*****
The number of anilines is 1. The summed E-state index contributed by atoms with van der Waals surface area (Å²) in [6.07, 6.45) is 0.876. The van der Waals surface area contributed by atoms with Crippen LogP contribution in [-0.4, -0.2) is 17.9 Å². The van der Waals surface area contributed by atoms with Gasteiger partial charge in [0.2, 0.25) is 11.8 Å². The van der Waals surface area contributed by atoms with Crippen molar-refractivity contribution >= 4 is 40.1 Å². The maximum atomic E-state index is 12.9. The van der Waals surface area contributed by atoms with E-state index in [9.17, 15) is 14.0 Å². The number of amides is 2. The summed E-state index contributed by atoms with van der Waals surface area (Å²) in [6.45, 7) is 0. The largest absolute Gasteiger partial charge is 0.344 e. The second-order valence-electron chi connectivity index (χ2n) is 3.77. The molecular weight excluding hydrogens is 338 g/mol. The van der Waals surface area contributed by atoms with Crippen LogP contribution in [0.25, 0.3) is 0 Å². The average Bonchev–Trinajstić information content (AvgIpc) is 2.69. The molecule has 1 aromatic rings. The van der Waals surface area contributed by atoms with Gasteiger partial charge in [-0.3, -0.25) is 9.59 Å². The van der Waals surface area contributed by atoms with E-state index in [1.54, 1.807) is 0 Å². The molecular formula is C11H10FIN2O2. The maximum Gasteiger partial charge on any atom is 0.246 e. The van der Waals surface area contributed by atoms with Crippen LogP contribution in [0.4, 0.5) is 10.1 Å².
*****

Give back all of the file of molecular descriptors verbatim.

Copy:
The number of anilines is 1. The summed E-state index contributed by atoms with van der Waals surface area (Å²) in [6.07, 6.45) is 0.876. The van der Waals surface area contributed by atoms with Crippen LogP contribution in [-0.4, -0.2) is 17.9 Å². The van der Waals surface area contributed by atoms with Gasteiger partial charge in [0.2, 0.25) is 11.8 Å². The van der Waals surface area contributed by atoms with Crippen molar-refractivity contribution >= 4 is 40.1 Å². The maximum atomic E-state index is 12.9. The van der Waals surface area contributed by atoms with E-state index in [9.17, 15) is 14.0 Å². The number of amides is 2. The summed E-state index contributed by atoms with van der Waals surface area (Å²) in [6.45, 7) is 0. The largest absolute Gasteiger partial charge is 0.344 e. The second-order valence-electron chi connectivity index (χ2n) is 3.77. The molecular weight excluding hydrogens is 338 g/mol. The van der Waals surface area contributed by atoms with Crippen LogP contribution in [0.25, 0.3) is 0 Å². The average Bonchev–Trinajstić information content (AvgIpc) is 2.69. The molecule has 1 aromatic rings. The van der Waals surface area contributed by atoms with Gasteiger partial charge in [-0.3, -0.25) is 9.59 Å². The van der Waals surface area contributed by atoms with E-state index in [1.54, 1.807) is 0 Å². The molecular formula is C11H10FIN2O2. The maximum Gasteiger partial charge on any atom is 0.246 e. The van der Waals surface area contributed by atoms with Crippen LogP contribution in [0.4, 0.5) is 10.1 Å².